Donald Trump’s former national security adviser provided so much information to a probe into alleged Russian collusion that prosecutors say he should not be jailed, according to court papers.
Michael Flynn’s cooperation with special counsel Robert Mueller’s investigation was described as “substantial” in a legal submission that provides the first details of the former aide’s assistance in the probe.
The papers, which said he participated in 19 interviews with prosecutors, were filed two weeks ahead of Flynn’s sentencing for lying to the FBI about conversations with the Russian ambassador on Mr Trump’s behalf.
Though prosecutors withheld specific details of Flynn’s cooperation because of ongoing investigations, their filing nonetheless underscores the breadth of how much information Mr Mueller has obtained from people close to Mr Trump.
The president has been increasingly venting his anger at the probe — and those who cooperate with it.
Mr Trump also praised longtime confidante Roger Stone for saying he would “never testify against Trump,” adding in a tweet: “Nice to know some people still have ‘guts!’”
It is unclear if Mr Trump will now turn his fury on Flynn, a retired US Army lieutenant general who Mr Trump grew close to during the 2016 campaign and tried to protect by asking former FBI Director James Comey to let the investigation go.
That episode is among those under scrutiny by Mr Mueller as he probes whether Mr Trump attempted to obstruct the Russia investigation.
Federal sentencing guidelines recommend between zero and six months in prison for Flynn, leaving open the possibility of probation.
Flynn’s case has been a contrast to those of other Trump associates, who have aggressively criticised and tried to undermine the Russia probe.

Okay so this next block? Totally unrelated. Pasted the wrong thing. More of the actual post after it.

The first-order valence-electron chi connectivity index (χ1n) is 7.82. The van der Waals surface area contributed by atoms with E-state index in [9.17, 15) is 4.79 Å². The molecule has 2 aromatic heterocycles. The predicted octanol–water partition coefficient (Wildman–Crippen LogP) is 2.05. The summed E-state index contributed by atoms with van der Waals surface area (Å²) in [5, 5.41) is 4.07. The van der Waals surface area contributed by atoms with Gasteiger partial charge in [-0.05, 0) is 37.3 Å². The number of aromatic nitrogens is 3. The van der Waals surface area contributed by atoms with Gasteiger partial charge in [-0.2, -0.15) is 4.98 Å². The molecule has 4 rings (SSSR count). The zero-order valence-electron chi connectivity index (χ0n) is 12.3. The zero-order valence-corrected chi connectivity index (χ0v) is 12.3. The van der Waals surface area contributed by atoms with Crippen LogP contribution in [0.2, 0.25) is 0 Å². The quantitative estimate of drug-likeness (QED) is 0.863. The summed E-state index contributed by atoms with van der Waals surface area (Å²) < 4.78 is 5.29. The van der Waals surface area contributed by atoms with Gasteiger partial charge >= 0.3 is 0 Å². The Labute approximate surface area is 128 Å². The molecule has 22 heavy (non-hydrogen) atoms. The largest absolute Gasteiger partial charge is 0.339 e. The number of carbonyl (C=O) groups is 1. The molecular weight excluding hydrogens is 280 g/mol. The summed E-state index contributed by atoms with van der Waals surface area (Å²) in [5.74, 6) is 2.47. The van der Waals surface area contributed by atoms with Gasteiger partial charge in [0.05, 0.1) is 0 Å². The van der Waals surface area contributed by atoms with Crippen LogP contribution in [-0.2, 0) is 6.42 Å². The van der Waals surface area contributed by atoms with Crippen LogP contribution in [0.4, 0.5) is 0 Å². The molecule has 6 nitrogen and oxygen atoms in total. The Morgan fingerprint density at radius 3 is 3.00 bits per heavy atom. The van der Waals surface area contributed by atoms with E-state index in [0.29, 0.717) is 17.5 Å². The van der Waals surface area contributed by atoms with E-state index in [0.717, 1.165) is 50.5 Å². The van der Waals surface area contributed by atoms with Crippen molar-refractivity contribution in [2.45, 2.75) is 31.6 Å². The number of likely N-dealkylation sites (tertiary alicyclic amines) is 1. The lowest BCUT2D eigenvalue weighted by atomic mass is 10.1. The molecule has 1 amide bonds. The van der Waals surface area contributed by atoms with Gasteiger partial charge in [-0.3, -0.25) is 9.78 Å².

Mr Stone has also waged a public campaign against Mr Mueller.
But Flynn has largely remained out of the public eye, appearing only a handful of times in media interviews or campaign events, and he has strictly avoided criticising the Mr Mueller probe despite widespread encouragement from his supporters to go on the offensive.
He has instead spent considerable time with his family and worked to position himself for a post-conviction career.
Flynn’s false statements stemmed from a January 24 2017 interview with the FBI about his and others’ interactions with Sergey Kislyak, Russia’s then-ambassador to the US.
It took place as the Obama administration was levying sanctions on the Kremlin in response to election interference.
As part of his plea deal, Flynn said members of Mr Trump’s inner circle, including his son-in-law and White House aide Jared Kushner, were involved in — and at times directing — his actions in the weeks before Mr Trump took office.
During those conversations with Kislyak, Flynn asked Russia to delay or vote against the resolution, a request the Kremlin ultimately rejected.
Flynn also admitted that later in December 2016 he asked Mr Kislyak not to retaliate in response to the Obama administration sanctions, something he initially told FBI agents he did not do.
Flynn made the request after discussing it with deputy national security adviser KT McFarland, who was at Mr Trump’s Mar-a-Lago resort, and being told that Mr Trump’s transition team did not want Russia to escalate the situation.
Flynn was forced to resign his post on February 13 2017 after news reports revealed that Obama administration officials had warned Mr Trump’s White House about Flynn’s false statements.
The White House has said Flynn misled officials— including Vice President Mike Pence — about the content of his conversations.
Flynn also admitted to making false statements about unregistered foreign agent work he performed for the benefit of the Turkish government.
Flynn was under investigation by the Justice Department for the work when he became national security adviser.